Farmers, that is, people who spend pretty much all day trying to coax living things out of the soil are a real enigma. They are some of the most genuine, inspiring, hard working and determined people I have ever met. They are also some of the most superstitious, irrational folks I've ever had to deal with.
While the existence of modern science and big agro-businesses like Monsanto can easily lull us into believing that growing stuff is pretty much a science at this point, all you gotta do is ride around on a tractor for a day, or walk through a vineyard for an afternoon to know that even those folks that deploy sensor mesh networks and utilize satellite thermal imaging to do their farming still rely on a lot of gut, and a lot of tradition to do what they do.
And like a lot of stuff that we do "just because that's the way we've always done it" some modern viticultural practices are actually complete bunk. Now I'm sure that there are a lot of them that are fantastically effective, and many notions of the right way to farm a vineyard are held up as powerfully true by science all the time. But we don't tend to hear about science proving those old farmers right, because that's a boring story.
What we do hear about, and what always pique my interest, are the stories where a little experimentation shows that what we've always believed to be true, just isn't.
In a recent article in Wines & Vines Magazine, Paul Franson shares some of the latest scientific research into the effects of certain viticultural practices that are commonly accepted as beneficial, but upon further analysis turn out to be, well, not so important.
Now before I set you loose on the claims reported in this article, it's worth mentioning that because of how many variables are involved in farming and winemaking, many of which are difficult to control enough to result in scientifically comparable results, any study which claims to "prove" that something works or does not needs to be scrutinized heavily and replicated several times under various conditions.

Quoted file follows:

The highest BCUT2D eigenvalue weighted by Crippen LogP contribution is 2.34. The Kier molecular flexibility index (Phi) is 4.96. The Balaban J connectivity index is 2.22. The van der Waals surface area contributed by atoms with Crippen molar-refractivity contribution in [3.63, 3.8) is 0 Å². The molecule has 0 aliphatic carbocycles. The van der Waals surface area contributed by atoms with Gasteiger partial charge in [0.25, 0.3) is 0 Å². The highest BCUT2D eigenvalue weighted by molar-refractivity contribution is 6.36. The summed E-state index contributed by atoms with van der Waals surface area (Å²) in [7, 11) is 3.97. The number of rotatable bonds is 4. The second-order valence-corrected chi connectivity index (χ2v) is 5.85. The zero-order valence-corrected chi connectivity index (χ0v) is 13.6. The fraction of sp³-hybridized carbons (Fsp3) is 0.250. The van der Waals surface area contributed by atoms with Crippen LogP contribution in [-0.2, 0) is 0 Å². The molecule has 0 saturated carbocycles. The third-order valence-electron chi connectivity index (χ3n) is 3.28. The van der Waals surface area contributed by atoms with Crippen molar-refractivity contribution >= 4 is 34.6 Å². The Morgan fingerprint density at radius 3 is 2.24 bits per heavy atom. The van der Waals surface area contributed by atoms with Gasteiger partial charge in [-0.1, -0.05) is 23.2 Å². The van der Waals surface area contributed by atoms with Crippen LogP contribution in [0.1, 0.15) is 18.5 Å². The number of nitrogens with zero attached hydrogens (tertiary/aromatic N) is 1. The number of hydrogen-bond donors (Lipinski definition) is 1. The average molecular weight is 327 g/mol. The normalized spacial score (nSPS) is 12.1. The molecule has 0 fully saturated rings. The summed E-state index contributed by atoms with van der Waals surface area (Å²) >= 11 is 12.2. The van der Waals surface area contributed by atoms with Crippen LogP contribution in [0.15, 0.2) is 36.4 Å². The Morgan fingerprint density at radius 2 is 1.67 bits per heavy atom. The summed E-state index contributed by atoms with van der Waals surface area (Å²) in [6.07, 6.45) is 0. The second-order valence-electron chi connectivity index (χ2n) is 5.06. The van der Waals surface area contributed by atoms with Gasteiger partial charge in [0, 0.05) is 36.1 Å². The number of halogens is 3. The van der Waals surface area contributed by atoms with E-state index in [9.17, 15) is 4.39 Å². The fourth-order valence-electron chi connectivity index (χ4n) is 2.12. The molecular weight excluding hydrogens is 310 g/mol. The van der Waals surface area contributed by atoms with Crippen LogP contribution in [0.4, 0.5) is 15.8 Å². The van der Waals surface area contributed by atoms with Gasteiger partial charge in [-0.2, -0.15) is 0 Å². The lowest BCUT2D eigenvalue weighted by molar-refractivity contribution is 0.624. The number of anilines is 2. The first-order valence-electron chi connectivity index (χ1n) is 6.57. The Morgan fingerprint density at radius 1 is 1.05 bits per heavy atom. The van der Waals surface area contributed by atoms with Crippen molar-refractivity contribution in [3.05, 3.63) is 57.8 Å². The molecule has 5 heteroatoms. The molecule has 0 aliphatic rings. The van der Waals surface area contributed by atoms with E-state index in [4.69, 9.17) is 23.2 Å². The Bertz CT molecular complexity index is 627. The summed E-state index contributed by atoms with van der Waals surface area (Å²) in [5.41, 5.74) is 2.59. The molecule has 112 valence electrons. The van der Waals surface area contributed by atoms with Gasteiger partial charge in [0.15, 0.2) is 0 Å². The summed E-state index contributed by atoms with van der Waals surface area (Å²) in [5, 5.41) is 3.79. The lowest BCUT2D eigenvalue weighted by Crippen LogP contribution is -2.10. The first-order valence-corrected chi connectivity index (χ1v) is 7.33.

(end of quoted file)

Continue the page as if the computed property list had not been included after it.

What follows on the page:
So what have we been wrong about all these years?
1. Lowering yields in vineyards by dropping fruit does not mean higher quality fruit. Winemakers like to boast about how they restrict yields on their vines by dropping lots of fruit to the ground so that the vine can "concentrate" on ripening the remaining few clusters fully. Apparently this practice has no scientifically measurable impact on wine quality.
2. Complex vertical vine training does not inherently mean higher quality fruit. Not only does this sort of trellising not seem to have a consistent effect on the quality of the fruit produced, it's also a heck of a lot more expensive.
3. Deficit irrigation (restricting watering of vines during certain periods of growth or maturity) works at some points but not at others. Apparently this technique (used primarily in the New World) is overused, having positive effects early in the season, but little or even detrimental effects late in the season.
Makes me shake my head in wonder at all the times I've heard folks talk about stressing their vines and dropping fruit and the effort and time they put into their trellising. I'm sure some of that effort and faith is not misplaced, but I'd sure like to know how many more high effort, high cost, high faith vineyard and winemaking practices don't bear up to the scrutiny of a little scientific investigation. Anyone want to do a control against a buried cow horn?
A wine book like no other. Photographs, essays, and wine recommendations. Learn more.
What's Holding Wine Back in America Vinography Images: From the Fog The World's First Wine Bar Vinography Unboxed: Week of May 31, 2015 Vinography Images: Sky Drama Secrets of the World's Best Wine Lists Vinography Unboxed: Week of May 24, 2015 Vinography Images: The Happy Canyon Drinking Time Itself: The Champagnes of Anselme Selosse The Great Prosecco Crisis of 2015
Wine Will Never Smell the Same Again: Luca Turin and the Science of Scent Forlorn Hope: The Remarkable Wines of Matthew Rorick Debating Robert Parker At His Invitation Passopisciaro Winery, Etna, Sicily: Current Releases Should We Care What Winemakers Say? The Sweet Taste of Freedom: Austria's Ruster Ausbruch Wines 2009 Burgundy Vintage According to Domaine de la Romanée-Conti Charles Banks: The New Man Behind Mayacamas Wine from the Caldera: The Incredible Viticulture of Santorini Why Community Tasting Notes Sites Will Fail Chateau Rayas and the 2012 Vintage of Chateauneuf-du-Pape A Life Indomitable: The Wines of Casal Santa Maria, Portugal Bay Area Bordeaux: Tasting Santa Cruz Mountain Cabernets Forgotten Jewels: Reviving Chile's Old Vine Carignane The First-Timer's Guide to Les Trois Glorieuses of Hospices de Beaune